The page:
With that being said, I found the article on Marc Bragg to be hilarious.  Of all people, a lawyer using SL should have known there would be some risk investing money into it.  For clarification (because in this case it’s obviously needed), SL is not eBay, and is not protected by PayPal or other payment companies.  When a user runs SL for the first time, and whenever SL changes their terms of service, users get a chance to read what the Linden group is offering at what risks they agree to waive.  This is what people usually read:

TERMS OF SER… *user clicks “I Agree.”*

Here’s something interesting that I found from their terms of service:

5.6 You will indemnify Linden lab from claims arising from breach of this Agreement by you, from your use of Second Life, from loss of Content due to your actions, or from alleged infringement by you.At Linden Lab’s request, you agree to defend, indemnify and hold harmless Linden Lab, its shareholders, partners, affiliates, directors, officers, subsidiaries, employees, agents, suppliers, licensees, distributors, Content Providers, and other users of the Service, from all damages, liabilities, claims and expenses, including without limitation attorneys’ fees and costs, arising from any breach of this Agreement by you, or from your use of the Service. You agree to defend, indemnify and hold harmless Linden Lab, its shareholders, partners, affiliates, directors, officers, subsidiaries, employees, agents, suppliers, licensees, and distributors, from all damages, liabilities, claims and expenses, including without limitation attorneys’ fees and costs, arising from: (a) any action or inaction by you in connection with the deletion, alteration, transfer or other loss of Content, status or other data held in connection with your Account, and (b) any claims by third parties that your activity or Content in the Service infringes upon, violates or misappropriates any of their intellectual property or proprietary rights.

Agreeing to Linden Labs Terms of Service is like agreeing to Blizzard’s for World of Warcraft.  They are not responsible for anything a user does with their money, and no refunds are to be given in the event that something goes wrong or if a user breaks the rules.  With Bragg, he not only didn’t think about the agreement that he had virtually signed to, but he allegedly worked around the system to get what he wanted.  Granted, it should be shame on Linden for not thinking about loopholes in their site coding, however, as part of the terms of service, Linden can choose what they want to do.  If a user tried to cheat the system and lost $3,200 in the process, that user should consider the loss a fine.  There is a policing system set up in place for individuals who think they can get away with anything.  If someone tried to rip off a user on eBay, eBay would be jumping down their throats and asking for more than just cash, including legal prosecution.  Shouldn’t this lawyer be expecting the same thing?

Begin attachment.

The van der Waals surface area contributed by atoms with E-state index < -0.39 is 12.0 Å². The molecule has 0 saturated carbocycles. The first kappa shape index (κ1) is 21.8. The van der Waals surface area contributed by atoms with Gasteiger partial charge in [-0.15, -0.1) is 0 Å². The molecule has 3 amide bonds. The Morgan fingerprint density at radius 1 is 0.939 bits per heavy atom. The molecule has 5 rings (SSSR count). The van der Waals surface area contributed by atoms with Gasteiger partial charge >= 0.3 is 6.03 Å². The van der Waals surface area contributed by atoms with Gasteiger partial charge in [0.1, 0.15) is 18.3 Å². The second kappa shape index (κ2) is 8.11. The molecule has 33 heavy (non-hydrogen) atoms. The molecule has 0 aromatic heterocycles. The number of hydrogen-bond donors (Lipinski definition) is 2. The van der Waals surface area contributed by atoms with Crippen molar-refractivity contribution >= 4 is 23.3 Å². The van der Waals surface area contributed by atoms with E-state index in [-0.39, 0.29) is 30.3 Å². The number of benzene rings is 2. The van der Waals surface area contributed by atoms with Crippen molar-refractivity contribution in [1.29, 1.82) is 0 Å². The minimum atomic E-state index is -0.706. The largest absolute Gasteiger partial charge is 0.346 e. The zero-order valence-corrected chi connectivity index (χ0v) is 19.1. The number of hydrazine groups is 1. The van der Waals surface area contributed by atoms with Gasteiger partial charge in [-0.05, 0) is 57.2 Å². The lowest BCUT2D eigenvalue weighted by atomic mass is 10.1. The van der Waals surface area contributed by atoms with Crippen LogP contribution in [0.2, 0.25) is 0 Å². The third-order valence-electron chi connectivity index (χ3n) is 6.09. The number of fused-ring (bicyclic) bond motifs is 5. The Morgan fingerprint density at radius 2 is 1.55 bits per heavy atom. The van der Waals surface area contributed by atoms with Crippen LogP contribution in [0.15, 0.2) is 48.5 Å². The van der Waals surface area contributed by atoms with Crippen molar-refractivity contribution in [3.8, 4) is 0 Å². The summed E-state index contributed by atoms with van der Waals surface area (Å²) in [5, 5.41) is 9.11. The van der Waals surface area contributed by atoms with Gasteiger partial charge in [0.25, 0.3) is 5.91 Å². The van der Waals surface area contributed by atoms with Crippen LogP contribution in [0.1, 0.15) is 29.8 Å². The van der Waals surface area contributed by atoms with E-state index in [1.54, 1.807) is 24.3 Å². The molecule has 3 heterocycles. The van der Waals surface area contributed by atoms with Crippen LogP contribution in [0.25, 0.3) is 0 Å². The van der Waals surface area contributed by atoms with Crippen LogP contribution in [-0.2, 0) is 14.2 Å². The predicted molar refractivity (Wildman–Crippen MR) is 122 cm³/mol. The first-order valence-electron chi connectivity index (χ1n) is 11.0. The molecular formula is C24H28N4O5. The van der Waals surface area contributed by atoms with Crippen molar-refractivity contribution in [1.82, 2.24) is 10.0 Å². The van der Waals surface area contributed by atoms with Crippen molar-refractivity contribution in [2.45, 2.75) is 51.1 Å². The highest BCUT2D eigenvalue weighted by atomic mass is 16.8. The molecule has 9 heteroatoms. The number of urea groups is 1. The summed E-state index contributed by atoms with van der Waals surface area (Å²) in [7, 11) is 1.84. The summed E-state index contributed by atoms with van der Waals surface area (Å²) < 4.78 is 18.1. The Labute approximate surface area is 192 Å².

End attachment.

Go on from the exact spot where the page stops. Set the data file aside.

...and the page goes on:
Also, if I had all that money in my account, I’d be freaking out about what could happen to it.  I’ve had my eBay account hacked before (and thanks to my new security measures, and now that I use a Mac, it will never happen again), which had bots setting up random auctions for me without my permission.  What if someone logged into SL, and started to sell off all of the Linden Dollars in an account?  I would never keep that much money in something that’s so insecure… unless their name changed to “Second Life: sponsored by Bank of America.”

What I’m trying to get at is that SL does have some advantages to making money.  However, I wouldn’t trust it as a reliable source of economic growth, and certainly not something to be calling Wall Street about.  According to “Second Life: The Official Guide,” the best paying job available in game are either builders (and they have to be good and well known) or real estate, which depends on the properties a user would have to own (which still doesn’t bring in as much as builders do).1  If anyone looks at SL and thinks it’s going to be a new frontier for online economy, they probably should think again.  The ideas of SL’s exchanges could potentially be used practically in a different format and is going in an interesting direction, but I still don’t see it going far now nor in the near future. 

In the end, though, making money is just a feature in an extensively developed online “game” for other users… and who knows if/when Linden will pull the plug on distributing U.S. Dollars to users through SL. 


Rynaszewski, Micheal. “Second Life: the official guide.” Wiley Publishing, 2007.

Building is Fun!

•September 18, 2007 • Leave a Comment

Chair Sit

My first experience in SL building, and I made… a chair!!

The process wasn’t relatively hard. Using the tools, to me, was like using a dubbed-down version of the tools found in Lightwave 3D.  Since I’ve had some (very minor) experiences in Lightwave 3D, I figured SL’s controls would make the process much easier.  The most difficult thing to do with object creation is getting the camera to cooperate with modeling.  I finally figured out the camera after I created the chair, and I feel more like an idiot for not knowing how to use the camera controls from the beginning (but I’m relieved to know them now).